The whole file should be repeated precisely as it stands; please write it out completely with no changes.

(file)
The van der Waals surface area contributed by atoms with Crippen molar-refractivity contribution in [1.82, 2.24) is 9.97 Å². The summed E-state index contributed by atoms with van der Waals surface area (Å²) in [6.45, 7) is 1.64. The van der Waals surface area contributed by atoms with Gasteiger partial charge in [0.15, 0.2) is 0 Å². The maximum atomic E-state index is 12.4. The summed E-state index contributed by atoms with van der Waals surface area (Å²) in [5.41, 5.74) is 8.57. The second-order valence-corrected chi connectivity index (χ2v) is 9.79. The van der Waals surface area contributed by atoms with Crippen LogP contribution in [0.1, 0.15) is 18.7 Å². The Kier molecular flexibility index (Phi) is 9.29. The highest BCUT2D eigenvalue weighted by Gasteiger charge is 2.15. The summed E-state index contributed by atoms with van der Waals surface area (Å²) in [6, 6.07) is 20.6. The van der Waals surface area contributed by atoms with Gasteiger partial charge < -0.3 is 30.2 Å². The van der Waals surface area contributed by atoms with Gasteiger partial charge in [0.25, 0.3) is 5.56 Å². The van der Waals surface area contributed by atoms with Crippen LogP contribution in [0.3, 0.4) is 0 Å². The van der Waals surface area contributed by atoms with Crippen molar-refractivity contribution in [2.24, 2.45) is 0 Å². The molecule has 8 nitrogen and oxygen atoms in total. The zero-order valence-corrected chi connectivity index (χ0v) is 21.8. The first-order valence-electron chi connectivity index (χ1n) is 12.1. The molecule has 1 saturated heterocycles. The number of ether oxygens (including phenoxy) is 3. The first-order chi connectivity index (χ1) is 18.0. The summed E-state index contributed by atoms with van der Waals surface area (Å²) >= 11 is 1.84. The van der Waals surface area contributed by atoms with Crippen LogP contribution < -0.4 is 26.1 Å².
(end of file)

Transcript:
The van der Waals surface area contributed by atoms with Crippen molar-refractivity contribution in [1.82, 2.24) is 9.97 Å². The summed E-state index contributed by atoms with van der Waals surface area (Å²) in [6.45, 7) is 1.64. The van der Waals surface area contributed by atoms with Gasteiger partial charge in [0.15, 0.2) is 0 Å². The maximum atomic E-state index is 12.4. The summed E-state index contributed by atoms with van der Waals surface area (Å²) in [5.41, 5.74) is 8.57. The second-order valence-corrected chi connectivity index (χ2v) is 9.79. The van der Waals surface area contributed by atoms with Crippen LogP contribution in [0.1, 0.15) is 18.7 Å². The Kier molecular flexibility index (Phi) is 9.29. The highest BCUT2D eigenvalue weighted by Gasteiger charge is 2.15. The summed E-state index contributed by atoms with van der Waals surface area (Å²) in [6, 6.07) is 20.6. The van der Waals surface area contributed by atoms with Gasteiger partial charge < -0.3 is 30.2 Å². The van der Waals surface area contributed by atoms with Gasteiger partial charge in [0.25, 0.3) is 5.56 Å². The van der Waals surface area contributed by atoms with Crippen LogP contribution in [0.3, 0.4) is 0 Å². The van der Waals surface area contributed by atoms with Crippen molar-refractivity contribution in [2.24, 2.45) is 0 Å². The molecule has 8 nitrogen and oxygen atoms in total. The zero-order valence-corrected chi connectivity index (χ0v) is 21.8. The first-order valence-electron chi connectivity index (χ1n) is 12.1. The molecule has 1 saturated heterocycles. The number of ether oxygens (including phenoxy) is 3. The first-order chi connectivity index (χ1) is 18.0. The summed E-state index contributed by atoms with van der Waals surface area (Å²) >= 11 is 1.84. The van der Waals surface area contributed by atoms with Crippen LogP contribution < -0.4 is 26.1 Å².